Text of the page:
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Credit Scores and Divorce

Divorce can impact your life in many ways, including financially. Though you may not realize it, your credit score is one area that can experience big changes due to a divorce, changes that you should be prepared for and take action to improve. To find out more information about the relationship between credit scores and divorce, keep reading.

Why does divorce hurt your credit?

Those going through a divorce often, though not always, suffer a drop in their credit scores. One reason is that your income frequently drops. Rather than including your spouse's income, you must now report only your own, something that could make you a greater credit risk post-divorce. Additionally, debt levels are likely to increase while your assets could fall dramatically given the equitable division process. Finally, if one spouse decides not to pay a jointly owed debt, then the harm will be shared by both of you, not just the one with responsibility.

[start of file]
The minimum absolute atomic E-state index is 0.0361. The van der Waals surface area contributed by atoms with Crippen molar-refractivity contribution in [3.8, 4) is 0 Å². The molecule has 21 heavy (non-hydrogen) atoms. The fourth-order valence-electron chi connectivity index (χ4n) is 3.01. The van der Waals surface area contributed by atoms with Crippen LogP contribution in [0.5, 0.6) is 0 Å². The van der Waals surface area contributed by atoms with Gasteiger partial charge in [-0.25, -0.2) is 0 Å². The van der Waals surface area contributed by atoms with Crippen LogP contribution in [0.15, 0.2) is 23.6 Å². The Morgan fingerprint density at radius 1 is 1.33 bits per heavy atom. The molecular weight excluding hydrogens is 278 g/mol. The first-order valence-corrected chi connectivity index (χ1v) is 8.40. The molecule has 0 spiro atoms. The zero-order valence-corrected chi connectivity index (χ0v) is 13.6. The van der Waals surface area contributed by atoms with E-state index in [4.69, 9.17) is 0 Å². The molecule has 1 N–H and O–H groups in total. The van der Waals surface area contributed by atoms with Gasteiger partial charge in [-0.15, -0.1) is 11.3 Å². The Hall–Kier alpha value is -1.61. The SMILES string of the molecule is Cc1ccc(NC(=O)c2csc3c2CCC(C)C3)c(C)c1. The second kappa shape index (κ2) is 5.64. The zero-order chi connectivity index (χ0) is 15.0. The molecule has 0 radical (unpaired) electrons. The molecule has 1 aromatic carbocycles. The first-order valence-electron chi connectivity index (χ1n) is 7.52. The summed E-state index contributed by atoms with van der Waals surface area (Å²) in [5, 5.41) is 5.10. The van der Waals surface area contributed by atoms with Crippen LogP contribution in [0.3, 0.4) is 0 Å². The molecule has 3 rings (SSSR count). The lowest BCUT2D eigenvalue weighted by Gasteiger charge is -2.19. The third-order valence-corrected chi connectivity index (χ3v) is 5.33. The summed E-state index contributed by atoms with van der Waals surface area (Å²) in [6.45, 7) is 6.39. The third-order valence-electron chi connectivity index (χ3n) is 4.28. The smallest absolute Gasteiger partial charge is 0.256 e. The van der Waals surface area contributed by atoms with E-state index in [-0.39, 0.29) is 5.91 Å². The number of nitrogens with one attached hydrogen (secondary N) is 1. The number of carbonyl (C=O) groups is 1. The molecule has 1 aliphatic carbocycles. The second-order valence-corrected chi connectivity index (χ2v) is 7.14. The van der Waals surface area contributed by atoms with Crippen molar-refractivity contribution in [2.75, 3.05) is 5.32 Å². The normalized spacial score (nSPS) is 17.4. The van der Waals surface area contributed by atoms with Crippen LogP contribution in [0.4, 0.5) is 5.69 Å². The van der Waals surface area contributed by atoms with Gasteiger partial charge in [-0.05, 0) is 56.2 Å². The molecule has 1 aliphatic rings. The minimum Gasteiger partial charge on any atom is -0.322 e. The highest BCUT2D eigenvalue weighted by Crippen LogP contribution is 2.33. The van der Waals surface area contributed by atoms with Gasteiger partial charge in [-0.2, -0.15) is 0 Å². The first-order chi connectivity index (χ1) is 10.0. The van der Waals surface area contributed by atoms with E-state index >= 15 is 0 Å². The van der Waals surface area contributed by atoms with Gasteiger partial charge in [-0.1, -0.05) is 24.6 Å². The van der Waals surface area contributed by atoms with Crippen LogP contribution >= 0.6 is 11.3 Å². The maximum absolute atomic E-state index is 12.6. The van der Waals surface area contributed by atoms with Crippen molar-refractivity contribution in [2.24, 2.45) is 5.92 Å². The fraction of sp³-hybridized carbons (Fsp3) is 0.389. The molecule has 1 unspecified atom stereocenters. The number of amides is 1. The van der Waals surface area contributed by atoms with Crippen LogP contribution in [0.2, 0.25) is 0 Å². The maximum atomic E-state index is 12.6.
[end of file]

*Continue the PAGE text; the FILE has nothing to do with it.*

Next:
Why does your credit score matter?

Though those going through a divorce have lots of things on their minds, it is important that your financial future and, more specifically, your credit score, be one of them. The reason is that credit scores can impact your ability to buy a home, rent an apartment, purchase a new vehicle, get access to credit, find good insurance rates, and even get a job. Your credit score acts as your financial report card, something that can make your life easier or much harder, depending on how high or low it is.

What can you do to improve your credit score after a divorce?

The most important thing you can do to improve your credit score is to continue paying your bills on time. Late payments or bills that are turned over to collection can wreak havoc on a credit score and should be avoided at all costs. Another important step to boosting your credit score is to establish new lines of credit in your own name. These new accounts will reflect your own ability to handle bills and will eventually lead to a rise in your score. Finally, consider closing joint accounts. By keeping these open you only expose yourself to more risk that your former spouse will run up charges or fail to make a payment.

Source: "How to Improve Your Credit Score After Divorce," by Curtis Arnold, published at HuffingtonPost.com.

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